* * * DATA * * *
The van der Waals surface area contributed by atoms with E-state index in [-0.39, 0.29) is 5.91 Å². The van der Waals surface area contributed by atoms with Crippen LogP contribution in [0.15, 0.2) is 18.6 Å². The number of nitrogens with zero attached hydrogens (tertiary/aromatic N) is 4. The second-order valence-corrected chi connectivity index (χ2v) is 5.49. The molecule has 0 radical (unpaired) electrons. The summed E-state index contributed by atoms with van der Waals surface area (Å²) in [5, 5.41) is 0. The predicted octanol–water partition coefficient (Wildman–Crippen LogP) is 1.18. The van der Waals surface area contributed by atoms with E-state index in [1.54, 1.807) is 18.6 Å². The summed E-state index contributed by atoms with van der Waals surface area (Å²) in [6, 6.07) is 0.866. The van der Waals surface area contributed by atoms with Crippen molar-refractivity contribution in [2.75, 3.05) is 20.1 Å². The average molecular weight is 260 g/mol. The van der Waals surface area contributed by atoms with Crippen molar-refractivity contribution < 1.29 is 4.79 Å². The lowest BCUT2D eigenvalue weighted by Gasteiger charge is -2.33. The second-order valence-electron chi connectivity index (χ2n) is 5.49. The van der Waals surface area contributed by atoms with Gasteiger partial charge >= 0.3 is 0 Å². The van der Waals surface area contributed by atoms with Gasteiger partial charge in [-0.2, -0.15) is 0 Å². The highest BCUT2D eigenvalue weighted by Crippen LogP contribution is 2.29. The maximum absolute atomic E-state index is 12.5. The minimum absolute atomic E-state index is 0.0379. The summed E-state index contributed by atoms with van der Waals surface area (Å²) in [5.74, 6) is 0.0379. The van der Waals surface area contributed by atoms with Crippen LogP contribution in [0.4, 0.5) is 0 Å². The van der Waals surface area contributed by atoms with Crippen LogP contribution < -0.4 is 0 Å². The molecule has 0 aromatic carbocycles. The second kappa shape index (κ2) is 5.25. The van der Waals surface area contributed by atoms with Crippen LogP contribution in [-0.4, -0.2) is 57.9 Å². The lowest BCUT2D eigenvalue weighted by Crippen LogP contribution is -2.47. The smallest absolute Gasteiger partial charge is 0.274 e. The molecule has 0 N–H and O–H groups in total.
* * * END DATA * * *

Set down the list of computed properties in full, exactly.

The van der Waals surface area contributed by atoms with E-state index in [-0.39, 0.29) is 5.91 Å². The van der Waals surface area contributed by atoms with Crippen LogP contribution in [0.15, 0.2) is 18.6 Å². The number of nitrogens with zero attached hydrogens (tertiary/aromatic N) is 4. The second-order valence-corrected chi connectivity index (χ2v) is 5.49. The molecule has 0 radical (unpaired) electrons. The summed E-state index contributed by atoms with van der Waals surface area (Å²) in [5, 5.41) is 0. The predicted octanol–water partition coefficient (Wildman–Crippen LogP) is 1.18. The van der Waals surface area contributed by atoms with E-state index in [1.54, 1.807) is 18.6 Å². The summed E-state index contributed by atoms with van der Waals surface area (Å²) in [6, 6.07) is 0.866. The van der Waals surface area contributed by atoms with Crippen molar-refractivity contribution in [2.75, 3.05) is 20.1 Å². The average molecular weight is 260 g/mol. The van der Waals surface area contributed by atoms with Crippen molar-refractivity contribution < 1.29 is 4.79 Å². The lowest BCUT2D eigenvalue weighted by Gasteiger charge is -2.33. The second-order valence-electron chi connectivity index (χ2n) is 5.49. The van der Waals surface area contributed by atoms with Gasteiger partial charge >= 0.3 is 0 Å². The van der Waals surface area contributed by atoms with Gasteiger partial charge in [-0.2, -0.15) is 0 Å². The highest BCUT2D eigenvalue weighted by Crippen LogP contribution is 2.29. The maximum absolute atomic E-state index is 12.5. The minimum absolute atomic E-state index is 0.0379. The summed E-state index contributed by atoms with van der Waals surface area (Å²) in [5.74, 6) is 0.0379. The van der Waals surface area contributed by atoms with Crippen LogP contribution in [0.4, 0.5) is 0 Å². The van der Waals surface area contributed by atoms with Crippen LogP contribution < -0.4 is 0 Å². The molecule has 0 aromatic carbocycles. The second kappa shape index (κ2) is 5.25. The van der Waals surface area contributed by atoms with Crippen LogP contribution in [-0.4, -0.2) is 57.9 Å². The lowest BCUT2D eigenvalue weighted by Crippen LogP contribution is -2.47. The smallest absolute Gasteiger partial charge is 0.274 e. The molecule has 0 N–H and O–H groups in total.